Jan 3, 2017

First Chapter: The Golden Son by Shilpi Somaya Gowda

The Golden Son: A Novel  by Shilpi Somaya Gowda, October 20, 2015.

The Golden Son is an immigrant story, set in the U.S. and India, about immigration, tradition, and cultural clashes and difficulties.

Publisher description: Anil Patel, the golden son, leaves his tiny Indian village to begin a medical residency in Dallas, Texas. When his father dies, Anil inherits the mantle of arbiter for all of the village’s disputes. But he is uncertain that he has the wisdom and courage demonstrated by his father and grandfather. His doubts are compounded by the difficulties in adjusting to a new culture and a new job.

Back home in India, Anil’s childhood friend, Leena, struggles to adapt to her demanding new husband and relatives. Arranged by her parents, the marriage shatters Leena’s romantic hopes and eventually forces her to make a desperate choice.


First paragraph:

Anil Patil was ten years old the first time he witnessed one of Papa's arbitrations.
Children usually were not allowed at these meetings, but an exception was made for Anil since he would, one day, inherit his father's role....

Based on the first paragraph, would you keep reading?

Every Tuesday Bibliophile by the Sea hosts First Chapter First Paragraph, Tuesday Intros sharing the first paragraph or two, from a book you are reading or will be reading soon.

12 comments:

Unknown said...

I'm not sure this is one for me based on the description but I would find the glimpse into another culture fascinating I think. Enjoy.

(Diane) Bibliophile By the Sea said...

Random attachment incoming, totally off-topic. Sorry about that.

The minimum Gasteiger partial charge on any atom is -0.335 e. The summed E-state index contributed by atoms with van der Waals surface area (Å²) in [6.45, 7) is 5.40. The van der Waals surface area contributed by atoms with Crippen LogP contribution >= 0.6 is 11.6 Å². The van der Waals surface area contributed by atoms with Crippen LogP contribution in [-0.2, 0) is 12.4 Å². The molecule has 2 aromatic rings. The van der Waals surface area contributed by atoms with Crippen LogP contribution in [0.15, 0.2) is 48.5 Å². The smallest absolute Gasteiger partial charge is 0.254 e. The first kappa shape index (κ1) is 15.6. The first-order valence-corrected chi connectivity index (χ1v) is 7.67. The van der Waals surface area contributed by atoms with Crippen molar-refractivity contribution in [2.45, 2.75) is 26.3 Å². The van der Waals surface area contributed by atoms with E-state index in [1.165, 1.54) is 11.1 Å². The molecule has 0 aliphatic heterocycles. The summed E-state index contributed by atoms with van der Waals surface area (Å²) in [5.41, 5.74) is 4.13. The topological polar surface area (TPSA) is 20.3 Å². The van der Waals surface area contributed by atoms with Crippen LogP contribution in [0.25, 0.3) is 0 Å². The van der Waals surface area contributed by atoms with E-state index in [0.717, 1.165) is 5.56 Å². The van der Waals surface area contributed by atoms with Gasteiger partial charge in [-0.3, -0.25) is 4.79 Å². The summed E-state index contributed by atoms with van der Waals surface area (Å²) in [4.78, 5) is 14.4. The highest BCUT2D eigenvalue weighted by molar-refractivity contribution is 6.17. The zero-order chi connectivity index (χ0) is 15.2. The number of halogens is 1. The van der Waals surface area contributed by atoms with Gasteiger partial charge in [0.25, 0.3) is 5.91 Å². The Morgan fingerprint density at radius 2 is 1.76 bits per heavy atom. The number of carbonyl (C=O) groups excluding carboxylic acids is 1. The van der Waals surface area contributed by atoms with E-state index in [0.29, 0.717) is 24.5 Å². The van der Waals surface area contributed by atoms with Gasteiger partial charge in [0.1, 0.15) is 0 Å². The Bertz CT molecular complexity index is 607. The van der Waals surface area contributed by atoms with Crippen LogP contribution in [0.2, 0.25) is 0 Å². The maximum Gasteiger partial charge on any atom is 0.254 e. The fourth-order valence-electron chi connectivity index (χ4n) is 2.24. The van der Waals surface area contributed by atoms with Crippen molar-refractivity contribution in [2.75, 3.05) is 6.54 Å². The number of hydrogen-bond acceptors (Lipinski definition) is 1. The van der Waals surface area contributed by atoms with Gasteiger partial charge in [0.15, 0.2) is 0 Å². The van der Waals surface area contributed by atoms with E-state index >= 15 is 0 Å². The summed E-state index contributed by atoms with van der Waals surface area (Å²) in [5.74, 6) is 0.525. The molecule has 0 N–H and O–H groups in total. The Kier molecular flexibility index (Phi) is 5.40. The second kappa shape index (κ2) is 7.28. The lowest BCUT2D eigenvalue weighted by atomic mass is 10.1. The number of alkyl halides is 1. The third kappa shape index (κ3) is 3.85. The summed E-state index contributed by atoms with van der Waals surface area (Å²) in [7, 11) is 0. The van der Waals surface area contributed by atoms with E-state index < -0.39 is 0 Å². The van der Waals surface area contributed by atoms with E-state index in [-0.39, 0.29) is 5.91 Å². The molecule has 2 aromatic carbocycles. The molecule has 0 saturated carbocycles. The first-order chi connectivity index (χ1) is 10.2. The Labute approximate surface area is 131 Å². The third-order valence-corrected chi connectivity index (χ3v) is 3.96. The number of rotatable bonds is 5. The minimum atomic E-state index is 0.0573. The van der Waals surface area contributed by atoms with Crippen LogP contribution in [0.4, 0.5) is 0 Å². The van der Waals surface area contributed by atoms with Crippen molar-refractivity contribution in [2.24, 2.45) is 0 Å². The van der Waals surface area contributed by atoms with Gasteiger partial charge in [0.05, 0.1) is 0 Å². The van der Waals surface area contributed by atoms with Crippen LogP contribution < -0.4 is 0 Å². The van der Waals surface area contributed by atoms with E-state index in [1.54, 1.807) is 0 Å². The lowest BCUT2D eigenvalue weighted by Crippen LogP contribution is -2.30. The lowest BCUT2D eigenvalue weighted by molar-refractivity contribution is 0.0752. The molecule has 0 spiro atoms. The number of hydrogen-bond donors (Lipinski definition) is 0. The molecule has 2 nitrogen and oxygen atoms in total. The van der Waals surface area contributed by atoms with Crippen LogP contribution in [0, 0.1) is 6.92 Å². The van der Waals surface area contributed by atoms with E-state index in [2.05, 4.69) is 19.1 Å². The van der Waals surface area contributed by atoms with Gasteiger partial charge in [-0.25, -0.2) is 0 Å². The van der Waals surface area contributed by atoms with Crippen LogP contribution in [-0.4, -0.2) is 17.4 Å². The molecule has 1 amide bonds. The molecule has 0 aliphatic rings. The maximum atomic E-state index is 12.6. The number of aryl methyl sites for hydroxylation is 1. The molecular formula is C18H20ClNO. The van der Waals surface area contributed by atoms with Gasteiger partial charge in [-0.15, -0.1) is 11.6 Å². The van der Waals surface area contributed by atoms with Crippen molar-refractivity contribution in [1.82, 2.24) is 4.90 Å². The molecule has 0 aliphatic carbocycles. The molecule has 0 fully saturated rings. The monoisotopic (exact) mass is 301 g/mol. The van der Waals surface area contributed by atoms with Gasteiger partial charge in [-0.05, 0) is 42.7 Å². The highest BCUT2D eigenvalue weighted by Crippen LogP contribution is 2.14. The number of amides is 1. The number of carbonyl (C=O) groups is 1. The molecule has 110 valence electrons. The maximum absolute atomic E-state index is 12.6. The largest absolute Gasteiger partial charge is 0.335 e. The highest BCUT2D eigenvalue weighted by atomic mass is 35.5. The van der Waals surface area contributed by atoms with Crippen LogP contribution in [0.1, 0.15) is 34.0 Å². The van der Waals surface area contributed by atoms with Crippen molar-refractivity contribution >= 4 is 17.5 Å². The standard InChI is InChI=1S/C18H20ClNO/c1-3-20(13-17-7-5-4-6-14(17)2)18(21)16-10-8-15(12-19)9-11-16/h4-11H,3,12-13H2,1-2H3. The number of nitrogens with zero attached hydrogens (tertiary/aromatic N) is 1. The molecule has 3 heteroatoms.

The intro doesn't do a thing for me but, I still want to read the book based on what I've heard.

Happy New Year Harvee!

Beth F said...

I have had this on my radar for a while now. I really should pick it up. I liked the opener.

Ms. M. said...

I would enjoy learning about a village arbiter. What a totally different culture and something I've not read about before, I think, outside of the Bible. Very different in a world where too much is the same and unimaginative. Here's my post from a memoir by Sheila Walsh: http://wp.me/p4DMf0-1ra

Laurel-Rain Snow said...

Not my usual read, but the excerpt fascinated me, so I want to know more. Thanks for sharing, and here's mine: “FAULTLINES”

Sandra Nachlinger said...

I've recently read a couple of books set in India and enjoyed them, and I'm definitely curious about this one. The clash of cultures could be fascinating.
My Tuesday post features Letters From Paris.

bermudaonion said...

This book sounds fabulous!

Suko said...

I would read more! I hope you enjoy this book a lot, Harvee. The golden cover's gorgeous.

Margot said...

I probably wouldn't keep reading after the first paragraph, but I like the idea of the story. I'd like to read this one.

Tea said...

I hope you like it.

anonymous said...

Keep it up

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